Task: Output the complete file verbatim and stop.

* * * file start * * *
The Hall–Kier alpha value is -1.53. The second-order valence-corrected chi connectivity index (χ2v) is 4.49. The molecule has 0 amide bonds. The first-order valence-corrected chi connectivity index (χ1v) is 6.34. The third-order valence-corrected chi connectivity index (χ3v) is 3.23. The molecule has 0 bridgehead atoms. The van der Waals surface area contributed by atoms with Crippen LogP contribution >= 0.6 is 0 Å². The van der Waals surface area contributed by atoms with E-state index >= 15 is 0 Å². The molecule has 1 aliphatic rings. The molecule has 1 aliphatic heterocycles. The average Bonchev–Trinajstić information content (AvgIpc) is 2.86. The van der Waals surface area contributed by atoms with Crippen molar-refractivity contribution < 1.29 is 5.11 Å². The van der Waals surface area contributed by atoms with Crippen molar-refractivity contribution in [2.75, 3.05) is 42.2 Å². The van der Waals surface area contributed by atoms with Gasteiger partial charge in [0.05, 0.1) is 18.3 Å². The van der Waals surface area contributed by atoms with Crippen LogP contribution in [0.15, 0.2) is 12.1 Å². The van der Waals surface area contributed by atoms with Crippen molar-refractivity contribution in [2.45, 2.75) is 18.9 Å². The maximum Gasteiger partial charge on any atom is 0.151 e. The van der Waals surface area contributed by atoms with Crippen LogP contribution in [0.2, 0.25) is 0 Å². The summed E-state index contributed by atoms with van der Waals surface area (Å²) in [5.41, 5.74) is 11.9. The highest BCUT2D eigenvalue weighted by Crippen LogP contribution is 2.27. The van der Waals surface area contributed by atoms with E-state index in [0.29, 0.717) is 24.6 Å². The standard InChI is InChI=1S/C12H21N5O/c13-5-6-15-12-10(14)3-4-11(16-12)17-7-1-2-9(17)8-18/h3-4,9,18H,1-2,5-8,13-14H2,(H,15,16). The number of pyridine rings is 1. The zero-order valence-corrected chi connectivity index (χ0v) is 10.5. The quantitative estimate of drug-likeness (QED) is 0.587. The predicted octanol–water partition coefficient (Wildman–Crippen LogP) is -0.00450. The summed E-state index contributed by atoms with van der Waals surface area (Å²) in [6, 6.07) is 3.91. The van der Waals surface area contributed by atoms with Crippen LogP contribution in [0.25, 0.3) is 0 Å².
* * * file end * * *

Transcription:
The Hall–Kier alpha value is -1.53. The second-order valence-corrected chi connectivity index (χ2v) is 4.49. The molecule has 0 amide bonds. The first-order valence-corrected chi connectivity index (χ1v) is 6.34. The third-order valence-corrected chi connectivity index (χ3v) is 3.23. The molecule has 0 bridgehead atoms. The van der Waals surface area contributed by atoms with Crippen LogP contribution >= 0.6 is 0 Å². The van der Waals surface area contributed by atoms with E-state index >= 15 is 0 Å². The molecule has 1 aliphatic rings. The molecule has 1 aliphatic heterocycles. The average Bonchev–Trinajstić information content (AvgIpc) is 2.86. The van der Waals surface area contributed by atoms with Crippen molar-refractivity contribution < 1.29 is 5.11 Å². The van der Waals surface area contributed by atoms with Crippen molar-refractivity contribution in [2.75, 3.05) is 42.2 Å². The van der Waals surface area contributed by atoms with Gasteiger partial charge in [0.05, 0.1) is 18.3 Å². The van der Waals surface area contributed by atoms with Crippen LogP contribution in [0.15, 0.2) is 12.1 Å². The van der Waals surface area contributed by atoms with Crippen molar-refractivity contribution in [2.45, 2.75) is 18.9 Å². The maximum Gasteiger partial charge on any atom is 0.151 e. The van der Waals surface area contributed by atoms with Crippen LogP contribution in [0.2, 0.25) is 0 Å². The summed E-state index contributed by atoms with van der Waals surface area (Å²) in [5.41, 5.74) is 11.9. The highest BCUT2D eigenvalue weighted by Crippen LogP contribution is 2.27. The van der Waals surface area contributed by atoms with E-state index in [0.29, 0.717) is 24.6 Å². The standard InChI is InChI=1S/C12H21N5O/c13-5-6-15-12-10(14)3-4-11(16-12)17-7-1-2-9(17)8-18/h3-4,9,18H,1-2,5-8,13-14H2,(H,15,16). The number of pyridine rings is 1. The zero-order valence-corrected chi connectivity index (χ0v) is 10.5. The quantitative estimate of drug-likeness (QED) is 0.587. The predicted octanol–water partition coefficient (Wildman–Crippen LogP) is -0.00450. The summed E-state index contributed by atoms with van der Waals surface area (Å²) in [6, 6.07) is 3.91. The van der Waals surface area contributed by atoms with Crippen LogP contribution in [0.25, 0.3) is 0 Å².